Coronary angiography and Percutaneous Coronary Intervention (PCI)


Where a narrowing is identified in a coronary artery during a coronary angiogram, the cardiologist may treat the lesion using a stent (fine mesh tube). This is known as Percutaneous Coronary Intervention (PCI).

Narrowings are treated with balloons and stents that reduce the chance of renarrowing. 

Before and After Stenting


The first image shows a narrowing in the left anterior descending coronary artery which supplies blood to the left side of the heart. The second image shows the disease area treated with a stent (mesh tube) restoring the blood supply to the heart. 

Coronary angiograms and Percutaneous Coronary Intervention (PCI) will be carried out in an angiography suite (“catheter lab”) at Intra Epsom or Intra North Harbour. Your cardiologist will be assisted by a team of professional nurses and highly skilled medical personnel.

Before your procedure

Fasting Please stop eating four hours before your procedure time.

Allergies Please inform Intra if you have any allergies to medication or contrast dye at the time of your booking

Diabetes If you are a diabetic, please tell Intra staff at the time of booking. You may need to discuss your insulin dose with your cardiologist.

Anticoagulation (blood thinner) If you are taking one of these, please make this known to Intra staff at the time of booking. Your cardiologist will advise you if you need to stop this medication temporarily for a few days before the procedure.

Other regular medications Continue these unless advised otherwise by your cardiologist. In particular, please continue taking your aspirin.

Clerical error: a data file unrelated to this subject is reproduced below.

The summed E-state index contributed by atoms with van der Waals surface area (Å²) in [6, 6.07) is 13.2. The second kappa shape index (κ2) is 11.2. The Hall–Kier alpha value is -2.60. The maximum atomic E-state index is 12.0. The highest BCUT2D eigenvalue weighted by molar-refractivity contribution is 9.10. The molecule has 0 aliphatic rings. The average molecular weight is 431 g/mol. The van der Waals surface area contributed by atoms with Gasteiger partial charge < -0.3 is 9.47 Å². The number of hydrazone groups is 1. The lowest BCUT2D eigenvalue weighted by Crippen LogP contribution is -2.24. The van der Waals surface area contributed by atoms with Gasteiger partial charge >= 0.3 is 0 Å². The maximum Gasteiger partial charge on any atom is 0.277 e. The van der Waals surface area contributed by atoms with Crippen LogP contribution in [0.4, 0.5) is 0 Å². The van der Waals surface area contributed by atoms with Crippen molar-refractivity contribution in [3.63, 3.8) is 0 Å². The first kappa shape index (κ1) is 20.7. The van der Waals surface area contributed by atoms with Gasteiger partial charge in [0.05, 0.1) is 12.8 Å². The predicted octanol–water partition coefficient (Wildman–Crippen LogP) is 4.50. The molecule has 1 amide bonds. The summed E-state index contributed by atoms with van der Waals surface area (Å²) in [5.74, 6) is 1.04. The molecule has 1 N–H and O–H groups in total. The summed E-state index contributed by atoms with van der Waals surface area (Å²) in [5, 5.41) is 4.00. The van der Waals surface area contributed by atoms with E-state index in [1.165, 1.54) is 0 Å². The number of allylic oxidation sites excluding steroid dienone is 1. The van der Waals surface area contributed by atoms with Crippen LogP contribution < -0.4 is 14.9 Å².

During the procedure

A coronary angiography will be performed via the wrist or groin. If a narrowing suitable for stenting is found in one of your coronary arteries, the interventional cardiologist may then insert a stent.

Through the catheter, a wire about the thickness of a hair is passed across the narrowing. A stent (a fine mesh alloy tube that comes squashed down on a balloon) is directed across the narrowing by the wire.

The balloon is inflated to expand the stent and artery. The stent is pushed into the artery wall holding the artery open. 

The balloon is deflated and removed leaving the expanded stent in place. Once expanded the stent cannot move.


Drug eluting permanent stents are the most frequently inserted stents with excellent results achieved over years. These stents are coated with a medication to prevent or substantially reduce the chance of re-narrowing and the need for repeat treatment. 

After your procedure

After the procedure, your cardiologist will discuss the findings with you while you are in hospital or at a follow-up appointment.

It is likely you will be discharged on the same day (although under some circumstances you may need to stay over night).

Someone must drive you home, or accompany you in a taxi. It is important you do not drive for 48 hours. 

At home after your procedure

After stenting you should rest for a few days.

  • Do not lift with the affected arm or do any strenous activity.
  • Please apply a new sticking plaster is you feel it is necessary.
  • Keep the site clean and do not rub the wound; just pat it dry after showering until it has healed.
  • If the site looks red, inflamed and/or infected please see your general practitioner (GP).

What are the risks?

As with any procedure, there are potential risks involved. Your cardiologist will explain the procedure, discuss possible risks and answer any questions you may have. You will then be asked to sign the consent form. This will occur either at an earlier appointment, or on the day of your procedure.